However, this was not a Milhemet Mitzvah; Hashem did not command Avraham to slay the city of Sodom; rather, He was informing Avraham of His judgement and sentence for the city of Sodom. This brings us to the second circumstance: a court. The rules that apply in war do not apply to a court. The Rambam penned the famous saying, “It is better and more satisfactory to acquit a thousand guilty persons than to put a single innocent one to death.” Perhaps, this will help us better understand how Avraham approached the case of Sodom. The question arises, is it really a good thing if thousands of murderers are released? No, absolutely not. Torah law makes it clear that if one is proven to have committed murder, their punishment is death; anything less is a sin, not obeying Hashem’s command. Then what does the Rambam mean? Perhaps what the Rambam is saying is that if a thousand evil criminals need to be sentenced to death at the expense of sentencing even one innocent person to death, then it is better to release everyone than to sentence the guilty together with the innocent. In the case of Sodom, we do find such a dilemma, in which the innocent, assuming there was someone innocent, could perish with the guilty.

In an earthly court, if both the guilty and the innocent are sentenced to death, then yes, the guilty would be brought to justice, but the judgement for the innocent would be desecrating Hashem’s justice, a Chillul Hashem, no less. We do not believe in utilitarianism: the belief that if an action benefits the majority of people, even if it’s at the expense of a minority, then it is moral. Such is not the case.

Thus, Avraham pleaded in the heavenly court for the righteous people to be spared, which on a practical level meant that he knew that he would be saving the evil Sodomites. Avraham was not ready to cheapen righteousness by letting it be destroyed together with evil. As a result, Avraham ultimately showed chesed even to the evil people of Sodom. As we know, however, Hashem ultimately destroyed all of Sodom nonetheless.

Sacrificing Yitzhak

 In this same parsha, we find a diametrically opposed reaction from Avraham some 38 years later. Hashem tells Avraham, “‘Take your son, your favored one, Isaac, whom you love, and go to the land of Moriah, and offer him there as a burnt offering on one of the heights that I will point out to you.’ So early the next morning, Abraham saddled his donkey and took with him two of his servants and his son Isaac. He split the wood for the burnt offering, and he set out for the place of which God had told him” (Bereishit 22:2-3). Avraham, the epitome of kindness, who knows that by pleading for the righteous of Sodom, he would be saving evil, doesn’t say a word in defense of his son, not a peep! Where’s the kindness, where is the love? Is it not more difficult to plead on behalf of Sodom than it is on behalf of one’s own son? Avraham didn’t even want to send his other son, Ishmael, out of the house. And here we have Yitzhak, the one chosen to fulfill Hashem’s promise to Avraham. What does Avraham do? Avraham just saddles up his donkey, takes his two servants and his son, and goes to where Hashem tells him.

It seems to be that even a slight tinge of ego could be forgivable…or would it? Aha! That’s the issue! Yitzhak was Avraham’s key to greatness. Hashem wanted to know that Avraham is not serving Hashem for the rewards, but that he was serving Hashem because he was truly a servant of Hashem. The rewards of the covenant were an expression of Avraham’s relationship with Hashem, not the relationship itself.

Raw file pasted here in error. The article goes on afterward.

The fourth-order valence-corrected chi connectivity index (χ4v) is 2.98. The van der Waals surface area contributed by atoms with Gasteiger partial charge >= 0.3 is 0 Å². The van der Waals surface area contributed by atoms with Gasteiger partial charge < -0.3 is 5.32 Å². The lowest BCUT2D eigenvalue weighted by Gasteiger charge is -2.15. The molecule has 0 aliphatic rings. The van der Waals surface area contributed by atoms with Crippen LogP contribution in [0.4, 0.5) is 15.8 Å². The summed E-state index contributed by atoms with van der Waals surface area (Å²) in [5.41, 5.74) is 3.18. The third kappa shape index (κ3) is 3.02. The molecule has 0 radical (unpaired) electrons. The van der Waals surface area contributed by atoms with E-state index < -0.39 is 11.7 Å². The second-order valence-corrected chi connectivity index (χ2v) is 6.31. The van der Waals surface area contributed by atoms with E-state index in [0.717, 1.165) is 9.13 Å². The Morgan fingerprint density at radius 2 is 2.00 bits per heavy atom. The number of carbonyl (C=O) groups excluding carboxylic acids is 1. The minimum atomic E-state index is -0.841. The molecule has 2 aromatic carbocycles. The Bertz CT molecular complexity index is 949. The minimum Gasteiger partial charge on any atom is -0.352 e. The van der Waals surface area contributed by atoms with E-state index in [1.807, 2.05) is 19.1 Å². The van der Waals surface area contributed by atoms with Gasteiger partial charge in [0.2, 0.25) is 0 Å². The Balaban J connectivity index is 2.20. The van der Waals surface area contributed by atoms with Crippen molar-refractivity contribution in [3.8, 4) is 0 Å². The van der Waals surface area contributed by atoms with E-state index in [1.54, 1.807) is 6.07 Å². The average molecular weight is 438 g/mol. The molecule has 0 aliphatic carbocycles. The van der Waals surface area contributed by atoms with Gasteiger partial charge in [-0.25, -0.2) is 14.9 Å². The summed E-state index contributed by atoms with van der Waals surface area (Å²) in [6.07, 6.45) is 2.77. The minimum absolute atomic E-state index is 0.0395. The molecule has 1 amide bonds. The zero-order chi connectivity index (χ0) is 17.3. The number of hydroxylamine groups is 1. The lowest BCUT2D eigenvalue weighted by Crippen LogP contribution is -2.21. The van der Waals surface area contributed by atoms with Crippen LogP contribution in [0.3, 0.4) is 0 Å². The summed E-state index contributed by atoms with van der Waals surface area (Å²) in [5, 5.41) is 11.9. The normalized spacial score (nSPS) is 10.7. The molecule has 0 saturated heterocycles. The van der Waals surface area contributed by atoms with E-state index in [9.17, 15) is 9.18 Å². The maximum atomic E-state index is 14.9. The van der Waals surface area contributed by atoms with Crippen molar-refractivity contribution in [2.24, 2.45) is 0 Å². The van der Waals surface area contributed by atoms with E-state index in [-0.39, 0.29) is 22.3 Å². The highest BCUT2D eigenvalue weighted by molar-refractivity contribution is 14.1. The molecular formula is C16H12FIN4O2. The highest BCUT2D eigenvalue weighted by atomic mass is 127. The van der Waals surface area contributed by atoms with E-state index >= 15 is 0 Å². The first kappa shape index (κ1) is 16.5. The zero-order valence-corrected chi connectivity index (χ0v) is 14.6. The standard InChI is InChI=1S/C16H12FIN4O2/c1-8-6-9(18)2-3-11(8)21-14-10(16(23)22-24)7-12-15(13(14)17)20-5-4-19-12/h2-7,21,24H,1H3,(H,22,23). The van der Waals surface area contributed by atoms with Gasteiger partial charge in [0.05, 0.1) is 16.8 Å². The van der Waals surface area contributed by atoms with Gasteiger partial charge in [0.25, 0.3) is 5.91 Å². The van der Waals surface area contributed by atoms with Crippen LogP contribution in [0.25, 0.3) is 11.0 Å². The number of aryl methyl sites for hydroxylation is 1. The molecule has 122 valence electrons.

You see, back in those days, sacrificing one’s children was the norm, G-D forbid. Hashem commanding Avraham to sacrifice his son was not something unique; most of the people in that region claimed that their pagan deities instructed them to sacrifice their children. However, I am sure that if an idol worshipper was told that through their descendants their name will be in the books for eternity, and then this same idol worshipper is told to sacrifice the son though which this promise would take place, the idol worshipper would think to himself, No, why should I give up my path to fame and glory. I am keeping this one, I like the promise I was given. A different child, sure I can kill, but for this one I will suppress my bloodthirst.  Hashem wanted to know that Avraham was in it for real, he did not want Avraham to treat his son as a tool for his personal greatness. And Avraham understood this lesson very well: “And Abraham picked up the knife to slay his son.” Avraham knew that the covenant could have ended right there, he was not ready to use his son for personal glory; it was not about him or his greatness. Avraham was ready to serve Hashem with every fiber of his being.

Yitzhak and Sodom: Why did Avraham Act So Differently

In the meantime, a very interesting dynamic took place. Let’s go back to the story of Sodom. In Sodom, Avraham showed mercy towards the evil. Yes, for the sake of the righteous, but he understood very well the logical conclusion of his actions. If most righteous people throughout history had seen what was happening in Sodom they would have likely been so disgusted that they wouldn’t even have taken a moment to think that there could be a drop of righteousness in that evil city. Yet, Avraham had the insight to think about that drop of righteousness that may have existed there. His whole entire life was defined by chesed: mercy and kindness. For this drop of righteousness, he was ready to defend the whole city.

However, with the sacrifice of Yitzhak, Avraham did a complete 180. It seemed like Avraham’s chesed was put on hold for that moment, and perhaps it was; in fact, perhaps that’s what Hashem needed. Hashem wanted to see if Avraham’s defining trait of kindness would overpower his ability to bend his ego, his character, and his conscience to G-D’s will. We all have an intuition, but what if our intuition runs contrary to G-D’s will? After all, there are plenty of things in the Torah that may seem counterintuitive and make us uncomfortable. The Jew must be able to bend himself to Hashem’s will and not distort it by even one iota. Avraham did exactly that, he subdued his most essential character trait, kindness, to Hashem’s will. As he was ready to slaughter Yitzhak, Avraham is told, “Do not raise your hand against the boy, or do anything to him. For now I know that you fear God, since you have not withheld your son, your favored one, from Me.” (Bereishit 22:12). Avraham passed the test, but the most important part was yet to come.